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[Contents][Appendix 1]
[Reference 165][Reference 167]

E is for Ecstasy by Nicholas Saunders

Appendix 1: Reference Section

166 The Nature of the MDMA Experience by Ralph Metzner and Sophia Adamson in ReVision, Spring 1988

Psychedelics are nonspecific psychic amplifiers; i.e. the focus of the experience depends on the set and setting. In addition, MDMA produces predictable feelings including empathy, openness, peace and caring. With the right intention, individuals are able to use the MDMA state to resolve long-standing intrapsychic conflicts or interpersonal problems in relationships. "One therapist has estimated that in 5 hours of an Adam session, clients could activate and process psychic material that would normally require five months of weekly therapy sessions."

The state can be described as one of release from emotional identification patterns. This provides a preview or taste of the possibilities that exist for greater emotional openness, and the ability to deal with issues that are normally avoided due to anxiety. Psychotherapists using MDMA frequently gain insight into their clients' problems.

MDMA therapy may access memories blocked out by repression such as in Post Traumatic Stress Disorder (PTSD), the result of traumatic experiences such as rape and the result of war and torture. No other form of therapy is so effective.

The fundamental experience is an opening of the heart centre. A meditation teacher described the state as dissolving barriers between body, mind, and spirit - "one senses the presence of spirit infusing the body. . ."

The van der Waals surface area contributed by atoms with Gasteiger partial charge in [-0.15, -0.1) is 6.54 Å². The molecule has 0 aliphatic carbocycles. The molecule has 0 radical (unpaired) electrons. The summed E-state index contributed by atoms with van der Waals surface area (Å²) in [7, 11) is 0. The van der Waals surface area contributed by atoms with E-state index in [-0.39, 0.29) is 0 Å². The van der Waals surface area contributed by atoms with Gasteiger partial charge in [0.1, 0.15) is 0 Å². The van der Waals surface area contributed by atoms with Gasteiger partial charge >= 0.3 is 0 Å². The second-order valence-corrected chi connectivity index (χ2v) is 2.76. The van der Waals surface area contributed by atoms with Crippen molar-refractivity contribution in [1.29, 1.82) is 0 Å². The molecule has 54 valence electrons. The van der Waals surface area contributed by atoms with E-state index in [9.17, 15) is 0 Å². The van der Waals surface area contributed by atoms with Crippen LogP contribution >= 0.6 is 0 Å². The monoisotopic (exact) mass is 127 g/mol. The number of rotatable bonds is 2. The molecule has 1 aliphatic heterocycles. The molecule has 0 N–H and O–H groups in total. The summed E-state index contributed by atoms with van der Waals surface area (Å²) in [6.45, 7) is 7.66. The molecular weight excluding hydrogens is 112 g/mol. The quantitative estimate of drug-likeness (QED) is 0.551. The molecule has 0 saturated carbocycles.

The name 'Adam' for MDMA is related to the innocent man as in the Garden of Eden - "being returned to the natural state of innocence before guilt, shame and unworthiness arose."

Various practices may be greatly facilitated and the effects amplified including meditation, yoga, guided imagery, psychosynthesis, shamanic journey work and rebirthing. This is best done on low doses (50-100mg) or towards the latter half of a session. The detached yet compassionate attitude required for meditation is easy to attain, providing the foundation for deeper states - even though it may be difficult to hold a strict posture.

Massage benefits can be amplified using low doses. For the masseur, the drug helps tune in to the client; while the recipient's ultra relaxed state allows for much greater appreciation.

Group work. Two basic approaches. Each individual silently explores inwardly, sharing only with guides, though both before and afterwards there is considerable sharing. Guided imagery may sometimes be used. The other is to share during the session in a ritual fashion. The group may sit in a circle or lie with heads to the centre in star pattern. All are silent and attentive except the one with the 'talking stick' who talks or sings from the heart. "The combination of channelling powerful inner experiences and the contemplative attention of the group is a powerful force." Members may be silent during their turn, simply sharing a meditation. Confidentiality and no sexual behaviour is agreed.

Other group rituals have been adapted from shamanic tribal cultures. These include finding a 'power spot' and meditating there is silence; putting ritual objects in the middle of a circle and 'charging' them; offering prayers to the nature spirits, ancestors and allies. Group rebirthing and tai chi may also be incorporated. All these are best done on low doses by people used to MDMA; otherwise they may have difficulty following instructions.

[Contents][Appendix 1]
[Reference 165][Reference 167]
E is for Ecstasy by Nicholas Saunders (
HTMLized by Lamont Granquist (